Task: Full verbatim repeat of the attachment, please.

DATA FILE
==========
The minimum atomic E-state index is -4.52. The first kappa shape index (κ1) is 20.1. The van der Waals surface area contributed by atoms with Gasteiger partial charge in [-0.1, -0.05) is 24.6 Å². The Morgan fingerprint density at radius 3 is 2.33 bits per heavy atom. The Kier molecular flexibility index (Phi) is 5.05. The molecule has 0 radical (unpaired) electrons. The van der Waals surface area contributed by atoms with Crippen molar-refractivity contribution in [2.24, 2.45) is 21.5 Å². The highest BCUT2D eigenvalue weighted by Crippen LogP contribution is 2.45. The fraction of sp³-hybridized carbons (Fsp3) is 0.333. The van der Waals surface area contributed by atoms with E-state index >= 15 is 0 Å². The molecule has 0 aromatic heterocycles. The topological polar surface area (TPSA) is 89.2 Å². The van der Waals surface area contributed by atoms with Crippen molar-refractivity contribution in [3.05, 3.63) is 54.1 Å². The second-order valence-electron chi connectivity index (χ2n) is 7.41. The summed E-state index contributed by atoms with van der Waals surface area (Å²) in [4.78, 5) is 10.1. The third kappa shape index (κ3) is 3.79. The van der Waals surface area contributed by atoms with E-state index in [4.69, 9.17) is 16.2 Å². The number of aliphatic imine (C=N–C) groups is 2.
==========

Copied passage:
The minimum atomic E-state index is -4.52. The first kappa shape index (κ1) is 20.1. The van der Waals surface area contributed by atoms with Gasteiger partial charge in [-0.1, -0.05) is 24.6 Å². The Morgan fingerprint density at radius 3 is 2.33 bits per heavy atom. The Kier molecular flexibility index (Phi) is 5.05. The molecule has 0 radical (unpaired) electrons. The van der Waals surface area contributed by atoms with Crippen molar-refractivity contribution in [2.24, 2.45) is 21.5 Å². The highest BCUT2D eigenvalue weighted by Crippen LogP contribution is 2.45. The fraction of sp³-hybridized carbons (Fsp3) is 0.333. The van der Waals surface area contributed by atoms with E-state index >= 15 is 0 Å². The molecule has 0 aromatic heterocycles. The topological polar surface area (TPSA) is 89.2 Å². The van der Waals surface area contributed by atoms with Crippen molar-refractivity contribution in [3.05, 3.63) is 54.1 Å². The second-order valence-electron chi connectivity index (χ2n) is 7.41. The summed E-state index contributed by atoms with van der Waals surface area (Å²) in [4.78, 5) is 10.1. The third kappa shape index (κ3) is 3.79. The van der Waals surface area contributed by atoms with E-state index in [4.69, 9.17) is 16.2 Å². The number of aliphatic imine (C=N–C) groups is 2.